Biofortified crops already contributing to healthier diets in Asia and Africa include vitamin A sweet potatoes, zinc rice, and iron beans. Qing-qing Yang, Chang-quan Zhang, Man-ling Chan, Dong-sheng Zhao, Jin-zhu Chen, Qing Wang, Qian-feng Li, Heng-xiu Yu, Ming-hong Gu, Samuel Sai-ming Sun, Qiao-quan Liu, Biofortification of rice with the essential amino acid lysine: molecular characterization, nutritional evaluation, and field performance, Journal of Experimental Botany, Vol Is JulyPages –, https.
Considerable attention and resources are being directed towards the biofortification of rice - the world's most important food crop. Through an in-depth analysis of international rice biofortification efforts across the US, Philippines and China, this book provides an important critique of such goal-oriented, top-down approaches.
Biofortification is the idea of breeding crops to increase their nutritional can be done either through conventional selective breeding, or through genetic tification differs from ordinary fortification because it focuses on making plant foods more nutritious as the plants are growing, rather than having nutrients added to the foods when they are being processed.
Cost‐Effectiveness of Biofortification form the book, ‘Global Issues, Global Solutions, Volume Two’, published by rice is being developed for release in Bangladesh by ; however, achieving the iron target in rice may take. Rice kernels can be fortified with several micronutrients, such as iron, folic acid and other B-complex vitamins, vitamin A and zinc.
WHO recommendations. Fortification of rice with iron is recommended as a public health strategy to improve the iron status of populations, in settings where rice is a staple food.*. Rice Biofortification: Lessons for Global Science and Development (Pathways to Sustainability) - Kindle edition by Brooks, Sally.
Download it once and read it on your Kindle device, PC, phones or tablets. Use features like bookmarks, note taking and highlighting while reading Rice Biofortification: Lessons for Global Science and Development (Pathways to Sustainability).Cited by: One of the most glorious examples is that of golden rice which has been enriched with beta-carotene, a precursor of Vitamin A.
Some of the prominent biofortification projects around the world include. Iron-bio fortification of rice, beans, cassava, legumes and sweet potato.
Zinc-bio fortification of rice, beans, maize sweet potato, and wheat. from book Biofortification: Introduction, Approaches Research has been investigating the genetic potential to increase bioavailable Fe and Zn in staple food crops such as rice, wheat, maize. Biofortification may therefore present a way to reach populations where supplementation and conventional fortification activities may be difficult to implement and/or limited.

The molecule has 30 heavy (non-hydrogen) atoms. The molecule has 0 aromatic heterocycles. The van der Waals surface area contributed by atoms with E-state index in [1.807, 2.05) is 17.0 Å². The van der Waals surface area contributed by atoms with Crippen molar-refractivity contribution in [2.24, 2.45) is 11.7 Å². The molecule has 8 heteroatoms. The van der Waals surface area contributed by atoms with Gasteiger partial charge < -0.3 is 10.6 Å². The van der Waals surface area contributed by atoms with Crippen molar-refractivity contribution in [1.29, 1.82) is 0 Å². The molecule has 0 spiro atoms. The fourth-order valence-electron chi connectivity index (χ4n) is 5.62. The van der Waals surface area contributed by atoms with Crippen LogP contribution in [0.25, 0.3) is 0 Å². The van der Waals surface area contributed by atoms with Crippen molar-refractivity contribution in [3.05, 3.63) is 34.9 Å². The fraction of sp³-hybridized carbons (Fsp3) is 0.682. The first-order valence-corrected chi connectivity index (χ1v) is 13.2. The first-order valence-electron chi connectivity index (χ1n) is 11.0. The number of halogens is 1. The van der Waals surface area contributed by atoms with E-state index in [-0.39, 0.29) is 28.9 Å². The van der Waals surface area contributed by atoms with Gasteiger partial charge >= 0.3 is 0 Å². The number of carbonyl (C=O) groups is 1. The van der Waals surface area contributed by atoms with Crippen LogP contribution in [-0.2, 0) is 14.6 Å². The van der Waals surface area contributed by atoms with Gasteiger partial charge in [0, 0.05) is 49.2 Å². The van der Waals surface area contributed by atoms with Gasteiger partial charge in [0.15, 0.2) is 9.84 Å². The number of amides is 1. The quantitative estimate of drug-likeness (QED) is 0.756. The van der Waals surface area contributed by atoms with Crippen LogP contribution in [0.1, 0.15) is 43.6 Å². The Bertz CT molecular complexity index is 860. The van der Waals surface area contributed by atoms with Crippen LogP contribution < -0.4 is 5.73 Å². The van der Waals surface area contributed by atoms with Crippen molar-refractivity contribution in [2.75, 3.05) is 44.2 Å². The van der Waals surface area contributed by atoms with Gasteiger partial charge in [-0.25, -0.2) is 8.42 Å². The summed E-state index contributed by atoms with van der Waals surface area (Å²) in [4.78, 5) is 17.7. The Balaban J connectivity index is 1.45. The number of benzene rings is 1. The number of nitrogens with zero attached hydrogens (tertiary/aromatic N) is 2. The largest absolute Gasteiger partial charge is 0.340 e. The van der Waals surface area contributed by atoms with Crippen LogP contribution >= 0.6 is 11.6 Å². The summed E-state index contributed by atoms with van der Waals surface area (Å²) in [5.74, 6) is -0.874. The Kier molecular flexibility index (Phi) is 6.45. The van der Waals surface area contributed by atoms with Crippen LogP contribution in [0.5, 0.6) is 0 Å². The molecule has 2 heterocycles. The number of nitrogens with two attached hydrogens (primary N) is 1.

Examples of biofortification projects include: iron-biofortification of rice. Rice (Oryza sativa), a staple food, is their source of nutrients, contributing up to 70% of daily calories for more than half of the world’s population.
Solving “hidden hunger” through rice biofortification would be a sustainable approach for those people who mainly consume rice and have limited access to. About this book A Detailed Reference on How Modern Biotechnology is using the Biofortification of Crops to Improve the Vitamin and Mineral Content of Edible Plants In this reference, Vitamins and Minerals Bio-Fortification of Edible Plants, authors cover new territory on phytonutrients, focusing on the enhancement and modification of edible crops.
Considerable attention and resources are being directed towards the biofortification of rice - the world's most important food crop. Through an in-depth analysis of international rice biofortification efforts across the US, Philippines and China, this book provides an important critique of such goal-oriented, top-down : Taylor And Francis.
Mailing Address. 10th Floor SuiteSecurity Bank Center Ayala Avenue, Makati Metro ManilaPhilippines +63 2 +63 2 Why rice for iron and zinc biofortification? In countries like Bangladesh, Indonesia, India, and the Philippines, rice is deeply embedded in social and cultural aspects of society and is the major staple food.
In Bangladesh, rice contributes up to 71% of daily caloric.1. J Exp Bot. Jul;67(14) doi: /jxb/erw Epub Jun 1. Biofortification of rice with the essential amino acid lysine: molecular characterization, nutritional evaluation, and .